The West Coast is on fire: Here's why Michiganders should care

Tuesday, September 29, 2020 - 11:31am

Design courtesy of Katherine Lee

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When Americans living on the West Coast woke up on Sept. 9, they were met with a concerning reality. From northern California all the way up through Oregon, the sky was an apocalyptic shade of reddish-orange. The western United States is once again engulfed in flames, as hundreds of wildfires have ravaged forests and disrupted the lives of millions throughout California, Oregon and Washington. While California generally has wildfires every year, this is no ordinary fire season. 

Five of the ten biggest fires in California’s history have happened this year, and thus far this fire season has claimed the lives of almost three dozen Americans, burnt millions of acres of forest and have displaced hundreds of thousands. Smoke from these fires has reached all the way to the East Coast and Europe, and thanks to the blazes, Portland recorded the world’s worst air quality earlier this month, forcing residents to remain inside. So why should Michiganders care about something so far away? Empathy aside, smoke from these fires affects our air quality, and while Michigan has not had large forest fires in its recent history, there have been massive fires before, and there likely will be again.  

Forest fires can start for numerous reasons, but the National Park Service estimates that 85% of forest fires are caused by humans. Specifically, human activities such as leaving campfires unattended, burning debris and arson are some of the most common causes of forest fires. These common causes have led many climate deniers, including President Trump himself, to claim that the record fires throughout the West are the result of bad forest management. In a recent press conference with California Gov. Gavin Newsom, California Natural Resources Secretary Wade Crowfoot and other environment and fire officials, Trump stated that “It’ll start getting cooler, you just watch” when confronted by Crowfoot over blaming vegetation management. After Crowfoot dryly commented that he wished the science agreed, Trump responded, saying “I don’t think science knows, actually.” This approach is incredibly dangerous, and will only contribute to even greater ecological destruction. 

The science behind wildfires is rather simple and is just a quick Google search away. According to the Center for Climate and Energy Solutions, fires are more likely to occur and grow bigger when there are higher air temperatures and drier soil conditions. Climate change contributes to both of these conditions by warming the earth and drying out the organic matter that burns, which has led to the number of large forest fires in the western United States to double between 1984 and 2015. The California state fire department recently added to their website that “warmer spring and summer temperatures, reduced snowpack, and earlier spring snowmelt create longer and more intense dry seasons that increase moisture stress on vegetation and make forests more susceptible to severe wildfire.” So yes, Mr. President, the science does know, actually.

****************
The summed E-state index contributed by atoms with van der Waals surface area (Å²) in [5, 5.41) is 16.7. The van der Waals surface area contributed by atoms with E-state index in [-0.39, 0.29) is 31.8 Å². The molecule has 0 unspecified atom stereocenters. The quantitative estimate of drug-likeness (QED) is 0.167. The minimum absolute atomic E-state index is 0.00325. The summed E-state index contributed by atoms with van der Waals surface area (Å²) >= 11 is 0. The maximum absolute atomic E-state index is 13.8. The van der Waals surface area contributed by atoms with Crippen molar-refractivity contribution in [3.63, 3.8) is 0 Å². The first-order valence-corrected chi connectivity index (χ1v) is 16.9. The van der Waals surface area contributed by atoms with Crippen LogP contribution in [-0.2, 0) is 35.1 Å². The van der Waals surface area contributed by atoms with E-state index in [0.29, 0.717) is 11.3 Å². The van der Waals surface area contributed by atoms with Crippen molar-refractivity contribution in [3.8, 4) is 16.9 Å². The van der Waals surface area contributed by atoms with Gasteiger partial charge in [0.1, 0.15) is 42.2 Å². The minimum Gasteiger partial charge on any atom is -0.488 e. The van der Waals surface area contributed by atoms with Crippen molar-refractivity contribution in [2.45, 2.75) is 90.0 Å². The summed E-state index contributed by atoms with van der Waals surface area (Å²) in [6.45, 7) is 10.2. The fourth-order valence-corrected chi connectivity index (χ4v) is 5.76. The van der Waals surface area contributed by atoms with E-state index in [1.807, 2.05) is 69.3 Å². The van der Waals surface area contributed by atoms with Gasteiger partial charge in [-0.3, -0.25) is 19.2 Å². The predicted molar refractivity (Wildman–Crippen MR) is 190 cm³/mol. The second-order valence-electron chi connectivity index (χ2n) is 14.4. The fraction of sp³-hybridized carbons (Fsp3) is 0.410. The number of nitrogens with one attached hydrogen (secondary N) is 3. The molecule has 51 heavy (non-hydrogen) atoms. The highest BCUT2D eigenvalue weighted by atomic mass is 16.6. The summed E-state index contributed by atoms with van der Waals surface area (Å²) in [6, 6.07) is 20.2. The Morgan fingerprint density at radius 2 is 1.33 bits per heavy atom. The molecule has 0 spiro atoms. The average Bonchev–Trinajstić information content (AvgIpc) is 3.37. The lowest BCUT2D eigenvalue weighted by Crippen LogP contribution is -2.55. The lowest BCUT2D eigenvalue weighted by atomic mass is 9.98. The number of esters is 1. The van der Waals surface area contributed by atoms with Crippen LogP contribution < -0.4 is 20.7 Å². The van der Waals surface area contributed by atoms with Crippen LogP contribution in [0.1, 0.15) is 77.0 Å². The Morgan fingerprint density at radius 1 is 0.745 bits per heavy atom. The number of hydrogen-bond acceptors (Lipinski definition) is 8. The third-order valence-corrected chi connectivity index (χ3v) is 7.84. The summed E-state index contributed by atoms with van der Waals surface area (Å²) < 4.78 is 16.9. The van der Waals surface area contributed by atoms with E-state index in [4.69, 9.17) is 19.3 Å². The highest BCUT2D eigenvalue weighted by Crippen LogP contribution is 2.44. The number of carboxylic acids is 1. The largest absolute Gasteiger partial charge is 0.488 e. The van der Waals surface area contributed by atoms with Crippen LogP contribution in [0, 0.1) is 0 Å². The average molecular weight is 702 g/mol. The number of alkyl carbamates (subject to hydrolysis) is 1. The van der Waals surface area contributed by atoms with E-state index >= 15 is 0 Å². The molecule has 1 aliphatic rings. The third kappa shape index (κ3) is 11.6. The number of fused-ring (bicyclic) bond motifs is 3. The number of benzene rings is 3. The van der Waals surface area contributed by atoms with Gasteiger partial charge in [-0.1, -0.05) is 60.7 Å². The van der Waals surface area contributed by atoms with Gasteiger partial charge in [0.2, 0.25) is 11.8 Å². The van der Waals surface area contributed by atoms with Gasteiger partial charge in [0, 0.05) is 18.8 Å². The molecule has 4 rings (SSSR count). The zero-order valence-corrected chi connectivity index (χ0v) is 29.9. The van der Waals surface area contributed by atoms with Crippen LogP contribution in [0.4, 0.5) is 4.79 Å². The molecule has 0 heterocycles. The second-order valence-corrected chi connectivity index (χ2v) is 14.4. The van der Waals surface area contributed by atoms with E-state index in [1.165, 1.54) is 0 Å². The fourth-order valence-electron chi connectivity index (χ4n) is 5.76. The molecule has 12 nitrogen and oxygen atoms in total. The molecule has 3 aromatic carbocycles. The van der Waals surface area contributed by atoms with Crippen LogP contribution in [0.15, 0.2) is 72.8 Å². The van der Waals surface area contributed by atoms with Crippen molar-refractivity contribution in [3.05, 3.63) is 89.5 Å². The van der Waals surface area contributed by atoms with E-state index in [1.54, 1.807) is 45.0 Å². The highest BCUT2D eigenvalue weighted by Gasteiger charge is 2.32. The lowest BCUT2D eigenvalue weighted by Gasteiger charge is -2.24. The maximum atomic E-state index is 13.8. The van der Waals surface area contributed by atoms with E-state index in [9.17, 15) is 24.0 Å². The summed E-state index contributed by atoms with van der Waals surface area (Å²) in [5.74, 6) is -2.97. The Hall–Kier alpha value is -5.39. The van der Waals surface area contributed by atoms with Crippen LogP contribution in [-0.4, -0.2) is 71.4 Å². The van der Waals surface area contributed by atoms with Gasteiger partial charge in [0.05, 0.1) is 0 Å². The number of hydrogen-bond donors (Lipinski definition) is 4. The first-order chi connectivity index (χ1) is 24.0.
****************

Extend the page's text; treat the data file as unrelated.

Following the extremely hot and dry summer of 1871, forests burned throughout the Great Lakes region. Scientists believe that the fires in northeast Michigan were sparked by dry lightning strikes or even meteor showers. After the fires had ceased, it was estimated that 2,500 lives were tragically lost and just over 2 million acres of forests were destroyed. Michigan has suffered through catastrophic wildfires in the past and, unfortunately, climate models project that Michigan will continue to get warmer and drier. In 2000, Michigan had just over ten heatwave days per year. A heatwave day is when the temperature is higher than the historical average for that day and region. Just ten years from now, in 2030, that number is projected to increase to 35

By 2050, summer droughts in Michigan are projected to triple, making the drought severity index greater than Texas’ current level. As temperatures increase and droughts become more frequent, Michigan becomes much more susceptible to forest fires similar to those currently devastating the western U.S. If something isn’t done to slow temperature rise, the California, Oregon and Washington fires could be just a preview of what the climate crisis will bring to Michigan and the rest of the Midwest. 

In a time where the planet is, quite literally, on fire, our elected leaders have failed us. While Republicans echo Trump’s talking points that the fires are due to poor forest management, Democrats rightly acknowledge that climate change is the leading cause of the destruction, but refuse to adequately meet the moment. The most egregious case of this is Newsom. He has recently taken to Twitter to declare that “climate change is REAL” while having approved 12 new permits for Chevron Corporation to continue hydraulic fracturing (fracking) in Kern County, Calif. — just north of Los Angeles County — bringing the total new fracking events to 360 for the year. Newsom can’t have it both ways. Acting in a manner that fails to account for science — the same science he claims to follow — is a form of climate denial. 

Staring down the monster of the climate crisis is something that many people — myself included as someone studying the environment — find incredibly intimidating. It can be hard to know where to start and often feels hopeless. Joining youth-led organizations such as Sunrise Movement or Climate Action Movement will bring you together with other like-minded young people who share a common goal. A better world is possible, we just have to fight for it.

Alexander Nobel can be reached at anobel@umich.edu.


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